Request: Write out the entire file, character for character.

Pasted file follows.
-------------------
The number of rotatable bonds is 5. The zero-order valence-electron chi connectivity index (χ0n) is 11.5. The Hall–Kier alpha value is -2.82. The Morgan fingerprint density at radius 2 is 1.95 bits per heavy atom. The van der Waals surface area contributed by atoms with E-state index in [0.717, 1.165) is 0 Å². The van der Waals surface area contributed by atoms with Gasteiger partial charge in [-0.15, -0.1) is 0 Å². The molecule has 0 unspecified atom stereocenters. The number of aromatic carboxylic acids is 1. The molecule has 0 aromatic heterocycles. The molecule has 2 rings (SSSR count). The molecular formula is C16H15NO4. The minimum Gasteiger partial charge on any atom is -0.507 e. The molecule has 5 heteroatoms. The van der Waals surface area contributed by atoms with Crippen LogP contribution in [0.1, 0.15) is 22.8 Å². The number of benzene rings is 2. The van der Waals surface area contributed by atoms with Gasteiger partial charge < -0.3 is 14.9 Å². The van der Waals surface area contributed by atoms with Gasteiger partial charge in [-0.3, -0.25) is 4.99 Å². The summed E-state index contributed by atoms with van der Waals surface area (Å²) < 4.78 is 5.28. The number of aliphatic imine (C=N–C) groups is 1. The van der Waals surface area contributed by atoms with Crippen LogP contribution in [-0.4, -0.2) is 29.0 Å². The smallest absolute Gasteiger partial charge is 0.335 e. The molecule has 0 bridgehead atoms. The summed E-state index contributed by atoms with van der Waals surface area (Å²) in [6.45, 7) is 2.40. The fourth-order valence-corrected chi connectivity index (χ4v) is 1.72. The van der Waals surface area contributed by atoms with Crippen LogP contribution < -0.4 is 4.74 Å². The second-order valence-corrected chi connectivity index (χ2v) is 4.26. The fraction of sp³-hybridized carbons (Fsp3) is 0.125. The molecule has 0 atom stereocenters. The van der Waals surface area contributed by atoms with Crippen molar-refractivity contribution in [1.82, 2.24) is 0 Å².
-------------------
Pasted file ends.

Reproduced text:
The number of rotatable bonds is 5. The zero-order valence-electron chi connectivity index (χ0n) is 11.5. The Hall–Kier alpha value is -2.82. The Morgan fingerprint density at radius 2 is 1.95 bits per heavy atom. The van der Waals surface area contributed by atoms with E-state index in [0.717, 1.165) is 0 Å². The van der Waals surface area contributed by atoms with Gasteiger partial charge in [-0.15, -0.1) is 0 Å². The molecule has 0 unspecified atom stereocenters. The number of aromatic carboxylic acids is 1. The molecule has 0 aromatic heterocycles. The molecule has 2 rings (SSSR count). The molecular formula is C16H15NO4. The minimum Gasteiger partial charge on any atom is -0.507 e. The molecule has 5 heteroatoms. The van der Waals surface area contributed by atoms with Crippen LogP contribution in [0.1, 0.15) is 22.8 Å². The number of benzene rings is 2. The van der Waals surface area contributed by atoms with Gasteiger partial charge < -0.3 is 14.9 Å². The van der Waals surface area contributed by atoms with Gasteiger partial charge in [-0.3, -0.25) is 4.99 Å². The summed E-state index contributed by atoms with van der Waals surface area (Å²) < 4.78 is 5.28. The number of aliphatic imine (C=N–C) groups is 1. The van der Waals surface area contributed by atoms with Crippen LogP contribution in [-0.4, -0.2) is 29.0 Å². The smallest absolute Gasteiger partial charge is 0.335 e. The molecule has 0 bridgehead atoms. The summed E-state index contributed by atoms with van der Waals surface area (Å²) in [6.45, 7) is 2.40. The fourth-order valence-corrected chi connectivity index (χ4v) is 1.72. The van der Waals surface area contributed by atoms with Crippen LogP contribution < -0.4 is 4.74 Å². The second-order valence-corrected chi connectivity index (χ2v) is 4.26. The fraction of sp³-hybridized carbons (Fsp3) is 0.125. The molecule has 0 atom stereocenters. The van der Waals surface area contributed by atoms with Crippen molar-refractivity contribution in [1.82, 2.24) is 0 Å².